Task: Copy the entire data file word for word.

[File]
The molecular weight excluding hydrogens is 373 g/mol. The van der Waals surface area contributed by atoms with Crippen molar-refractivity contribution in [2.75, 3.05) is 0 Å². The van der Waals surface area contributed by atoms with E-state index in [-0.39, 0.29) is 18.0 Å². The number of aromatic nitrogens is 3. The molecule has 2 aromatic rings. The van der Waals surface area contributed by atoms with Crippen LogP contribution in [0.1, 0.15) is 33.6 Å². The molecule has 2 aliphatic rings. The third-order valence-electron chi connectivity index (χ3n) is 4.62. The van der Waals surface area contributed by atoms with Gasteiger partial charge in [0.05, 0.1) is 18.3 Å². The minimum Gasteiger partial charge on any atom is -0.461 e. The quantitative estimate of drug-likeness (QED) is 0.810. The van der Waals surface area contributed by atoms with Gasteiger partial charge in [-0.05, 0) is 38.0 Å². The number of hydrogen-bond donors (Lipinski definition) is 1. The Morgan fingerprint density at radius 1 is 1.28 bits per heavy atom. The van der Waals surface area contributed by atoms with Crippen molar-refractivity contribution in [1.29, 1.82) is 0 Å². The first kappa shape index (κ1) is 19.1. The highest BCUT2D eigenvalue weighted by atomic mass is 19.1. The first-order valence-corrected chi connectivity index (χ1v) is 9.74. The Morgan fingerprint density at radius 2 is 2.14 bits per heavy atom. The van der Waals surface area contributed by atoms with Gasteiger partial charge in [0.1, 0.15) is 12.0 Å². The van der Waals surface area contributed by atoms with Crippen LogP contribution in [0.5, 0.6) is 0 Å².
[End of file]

The molecular weight excluding hydrogens is 373 g/mol. The van der Waals surface area contributed by atoms with Crippen molar-refractivity contribution in [2.75, 3.05) is 0 Å². The van der Waals surface area contributed by atoms with E-state index in [-0.39, 0.29) is 18.0 Å². The number of aromatic nitrogens is 3. The molecule has 2 aromatic rings. The van der Waals surface area contributed by atoms with Crippen LogP contribution in [0.1, 0.15) is 33.6 Å². The molecule has 2 aliphatic rings. The third-order valence-electron chi connectivity index (χ3n) is 4.62. The van der Waals surface area contributed by atoms with Gasteiger partial charge in [0.05, 0.1) is 18.3 Å². The minimum Gasteiger partial charge on any atom is -0.461 e. The quantitative estimate of drug-likeness (QED) is 0.810. The van der Waals surface area contributed by atoms with Gasteiger partial charge in [-0.05, 0) is 38.0 Å². The number of hydrogen-bond donors (Lipinski definition) is 1. The Morgan fingerprint density at radius 1 is 1.28 bits per heavy atom. The van der Waals surface area contributed by atoms with Crippen molar-refractivity contribution in [1.29, 1.82) is 0 Å². The first kappa shape index (κ1) is 19.1. The highest BCUT2D eigenvalue weighted by atomic mass is 19.1. The first-order valence-corrected chi connectivity index (χ1v) is 9.74. The Morgan fingerprint density at radius 2 is 2.14 bits per heavy atom. The van der Waals surface area contributed by atoms with Gasteiger partial charge in [0.1, 0.15) is 12.0 Å². The van der Waals surface area contributed by atoms with Crippen LogP contribution in [0.5, 0.6) is 0 Å².